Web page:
But as unbelievable as it may seem, there are a fair number of people that want to move out of the State every year ( I know- crazy, right?)
Some of those "Tex-patriates" are primary conservators who have been granted the exclusive right to designate the primary residence of one or more children. However in many cases, the courts have limited that right to designating the child's residence within a geographic restriction. In the interest of giving both parents easy access to the children so they can have regular contact, Family Courts in Texas often place these geographic restrictions. Essentially, they allow one parent to determine the residency of a child, but within a certain zone. Depending on the case and the court, this could be a zone encompassing a city or town, a whole Texas county, a Texas county and the counties contiguous to it (touching it's boarders), or to the whole State of Texas.
Many of these folks may have a very good reason to want to relocate, such as a military reassignment for themselves or their new spouse, or better job opportunities. If that is the case, the parent wishing to move must request the court modify the prior order to lift or reform the geographic restriction. If that request is contested by the other parent who stays behind, then the courts must decide whether or not to grant the relocation of the child.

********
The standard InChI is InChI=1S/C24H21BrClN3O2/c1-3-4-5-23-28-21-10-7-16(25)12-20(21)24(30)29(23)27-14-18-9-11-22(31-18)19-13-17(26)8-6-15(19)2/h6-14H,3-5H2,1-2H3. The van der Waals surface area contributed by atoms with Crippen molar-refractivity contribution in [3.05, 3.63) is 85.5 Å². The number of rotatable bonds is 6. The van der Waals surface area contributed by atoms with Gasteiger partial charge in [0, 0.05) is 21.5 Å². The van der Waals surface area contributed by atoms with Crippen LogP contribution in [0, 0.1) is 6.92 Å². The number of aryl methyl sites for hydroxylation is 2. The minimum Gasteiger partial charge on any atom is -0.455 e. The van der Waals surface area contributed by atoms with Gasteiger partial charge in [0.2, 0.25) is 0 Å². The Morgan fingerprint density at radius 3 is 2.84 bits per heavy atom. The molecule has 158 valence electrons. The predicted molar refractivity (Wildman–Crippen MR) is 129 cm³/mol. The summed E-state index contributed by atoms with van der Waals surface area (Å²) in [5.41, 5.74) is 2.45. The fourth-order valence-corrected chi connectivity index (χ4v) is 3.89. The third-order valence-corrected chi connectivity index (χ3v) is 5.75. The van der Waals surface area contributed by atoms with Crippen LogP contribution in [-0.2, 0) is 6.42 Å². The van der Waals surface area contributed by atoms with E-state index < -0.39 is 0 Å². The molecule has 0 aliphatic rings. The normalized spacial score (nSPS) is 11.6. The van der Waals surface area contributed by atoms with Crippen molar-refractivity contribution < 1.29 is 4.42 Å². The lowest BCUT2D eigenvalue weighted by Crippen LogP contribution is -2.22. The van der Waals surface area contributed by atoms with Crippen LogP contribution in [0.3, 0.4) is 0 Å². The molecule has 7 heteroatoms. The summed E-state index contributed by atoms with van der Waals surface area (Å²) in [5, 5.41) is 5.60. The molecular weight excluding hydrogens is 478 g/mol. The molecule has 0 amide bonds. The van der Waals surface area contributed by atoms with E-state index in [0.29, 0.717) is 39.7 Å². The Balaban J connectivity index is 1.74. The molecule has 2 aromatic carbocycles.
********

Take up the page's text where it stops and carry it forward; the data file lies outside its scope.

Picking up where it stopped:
As we mentioned in this blog in the past, there are many emotional and practical factors that come into play when deciding to move a child. But when a court is left to make the determination, then the factors must be based in law as well.
In the past, there has been little case law to assist trial judges in making a relocation determination. But in recent years, the Texas Supreme Court and various Courts of Appeal, are slowly developing a consensus on specific factors for trial courts to consider. Although ruling on relocation cases remains fact intensive, the developing body of case law offers certain factors that, if answered in the affirmative, favor the granting of requests to lift geographic restrictions.
Beginning in 2002, Texas case law has developed specific factors that courts may consider in ruling on a whether a party may establish a child’s residence without a geographic limitation. The emerging body of case law does point to one theme: Courts should apply a fluid balancing test that permits the consideration a number of factors.